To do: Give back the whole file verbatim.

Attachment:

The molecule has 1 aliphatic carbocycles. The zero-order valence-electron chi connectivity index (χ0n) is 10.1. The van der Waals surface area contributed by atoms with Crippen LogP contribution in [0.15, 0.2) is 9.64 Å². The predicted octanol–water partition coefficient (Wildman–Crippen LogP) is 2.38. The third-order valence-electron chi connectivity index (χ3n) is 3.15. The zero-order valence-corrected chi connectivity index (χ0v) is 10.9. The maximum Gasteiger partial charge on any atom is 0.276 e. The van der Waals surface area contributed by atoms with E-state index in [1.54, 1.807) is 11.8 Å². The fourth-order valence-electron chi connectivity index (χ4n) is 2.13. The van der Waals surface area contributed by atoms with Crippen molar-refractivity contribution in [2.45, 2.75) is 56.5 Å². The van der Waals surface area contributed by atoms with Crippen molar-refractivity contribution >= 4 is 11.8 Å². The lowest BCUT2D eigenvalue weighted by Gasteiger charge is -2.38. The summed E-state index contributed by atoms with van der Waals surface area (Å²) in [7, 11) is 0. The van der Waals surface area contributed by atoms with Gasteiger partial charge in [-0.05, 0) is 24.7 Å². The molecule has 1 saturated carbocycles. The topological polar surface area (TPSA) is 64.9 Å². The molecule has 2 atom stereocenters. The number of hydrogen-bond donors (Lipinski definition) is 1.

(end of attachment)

The molecule has 1 aliphatic carbocycles. The zero-order valence-electron chi connectivity index (χ0n) is 10.1. The van der Waals surface area contributed by atoms with Crippen LogP contribution in [0.15, 0.2) is 9.64 Å². The predicted octanol–water partition coefficient (Wildman–Crippen LogP) is 2.38. The third-order valence-electron chi connectivity index (χ3n) is 3.15. The zero-order valence-corrected chi connectivity index (χ0v) is 10.9. The maximum Gasteiger partial charge on any atom is 0.276 e. The van der Waals surface area contributed by atoms with E-state index in [1.54, 1.807) is 11.8 Å². The fourth-order valence-electron chi connectivity index (χ4n) is 2.13. The van der Waals surface area contributed by atoms with Crippen molar-refractivity contribution in [2.45, 2.75) is 56.5 Å². The van der Waals surface area contributed by atoms with Crippen molar-refractivity contribution >= 4 is 11.8 Å². The lowest BCUT2D eigenvalue weighted by Gasteiger charge is -2.38. The summed E-state index contributed by atoms with van der Waals surface area (Å²) in [7, 11) is 0. The van der Waals surface area contributed by atoms with Gasteiger partial charge in [-0.05, 0) is 24.7 Å². The molecule has 1 saturated carbocycles. The topological polar surface area (TPSA) is 64.9 Å². The molecule has 2 atom stereocenters. The number of hydrogen-bond donors (Lipinski definition) is 1.